My emacs-config, which is using org-mode and has been based on Arjen Wiersma’s emacs-config, Sacha Chua’s Emacs Configuration, Daniel Mai’s Mai Emacs Configuration and Uncle Dave’s Emacs configuration.


Still debugging (my version, not theirs); tested only (my version) with Emacs 25.{1,2} under Linux.


Start Emacs and wait until packages are all retrieved and installed.

Emacs daemon

Setting up an Emacs daemon makes it start almost instantaneously! Under Linux the start/stop can be done via systemd, as follows:

In file: ~.config/systemd/user/emacs.service/

# Usage: systemctl --user {enable,disable,start,restart,stop} emacs.service

Description=Emacs: the extensible, self-documenting text editor

ExecStart=/usr/bin/emacs --daemon
ExecStop=/usr/bin/emacsclient --eval "(progn (setq kill-emacs-hook 'nil) (kill-emacs))"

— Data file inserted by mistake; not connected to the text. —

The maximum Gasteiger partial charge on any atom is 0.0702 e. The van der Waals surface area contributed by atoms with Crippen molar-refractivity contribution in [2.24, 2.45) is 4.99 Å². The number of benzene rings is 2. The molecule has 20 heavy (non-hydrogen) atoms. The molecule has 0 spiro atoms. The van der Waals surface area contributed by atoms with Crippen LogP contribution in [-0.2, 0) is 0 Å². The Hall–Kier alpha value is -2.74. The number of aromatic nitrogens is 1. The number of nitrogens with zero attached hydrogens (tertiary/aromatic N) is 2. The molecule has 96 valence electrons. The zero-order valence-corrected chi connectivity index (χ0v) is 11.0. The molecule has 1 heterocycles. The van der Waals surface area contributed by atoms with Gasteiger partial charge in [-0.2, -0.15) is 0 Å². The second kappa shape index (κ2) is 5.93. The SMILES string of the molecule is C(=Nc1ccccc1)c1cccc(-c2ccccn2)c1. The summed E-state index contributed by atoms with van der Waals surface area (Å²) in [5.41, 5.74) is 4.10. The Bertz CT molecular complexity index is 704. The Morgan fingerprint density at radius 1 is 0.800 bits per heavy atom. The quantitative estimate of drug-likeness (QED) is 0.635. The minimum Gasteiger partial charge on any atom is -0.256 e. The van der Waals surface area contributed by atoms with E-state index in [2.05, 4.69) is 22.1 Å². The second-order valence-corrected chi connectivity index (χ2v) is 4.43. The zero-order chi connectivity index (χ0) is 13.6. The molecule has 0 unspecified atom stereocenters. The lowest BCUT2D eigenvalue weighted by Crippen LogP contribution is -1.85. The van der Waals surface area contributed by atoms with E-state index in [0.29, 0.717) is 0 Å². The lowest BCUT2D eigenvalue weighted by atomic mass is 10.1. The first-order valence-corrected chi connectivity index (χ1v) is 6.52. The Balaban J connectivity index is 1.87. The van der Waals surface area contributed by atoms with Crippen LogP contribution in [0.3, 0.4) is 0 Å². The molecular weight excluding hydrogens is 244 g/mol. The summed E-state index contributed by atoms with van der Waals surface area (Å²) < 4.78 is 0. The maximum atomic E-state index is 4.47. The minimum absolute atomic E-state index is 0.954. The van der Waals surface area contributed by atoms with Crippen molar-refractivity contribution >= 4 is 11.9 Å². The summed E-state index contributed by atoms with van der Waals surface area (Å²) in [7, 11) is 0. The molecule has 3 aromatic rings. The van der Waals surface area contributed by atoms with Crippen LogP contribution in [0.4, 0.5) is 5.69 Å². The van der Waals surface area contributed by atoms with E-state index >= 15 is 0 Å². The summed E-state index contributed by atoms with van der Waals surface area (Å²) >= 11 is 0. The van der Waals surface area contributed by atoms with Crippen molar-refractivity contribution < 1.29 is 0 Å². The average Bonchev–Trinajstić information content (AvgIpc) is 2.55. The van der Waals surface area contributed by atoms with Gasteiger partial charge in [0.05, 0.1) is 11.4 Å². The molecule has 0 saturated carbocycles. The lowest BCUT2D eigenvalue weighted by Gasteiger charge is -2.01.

# Remove the limit in startup timeout, since emacs
# cloning and building all packages can take time


Reload systemd user configuration

systemctl daemon-reload --user

Make your PATH known to systemd

If you customize your PATH and plan on launching applications that make use of it from systemd units, you should make sure the modified PATH is set on the systemd environment. The best way to make systemd aware of your modified PATH is by adding the following after the PATH variable is set:

systemctl --user import-environment PATH

Start, restart, stop Emacs daemon

Use respectively:

systemctl --user start emacs.service

systemctl --user restart emacs.service

systemctl --user stop emacs.service

Automatically start Emacs daemon at login

systemctl --user enable emacs.service

Start Emacs as client

Now the Emacs daemon is running you can start an Emacs client, e.g. as follows:

emacsclient -nc

(with optional filename(s) as additional parameters).

BTW: You can skip all the systemd configuration and just start emacsclient as follows:

emacsclient -nc -a ""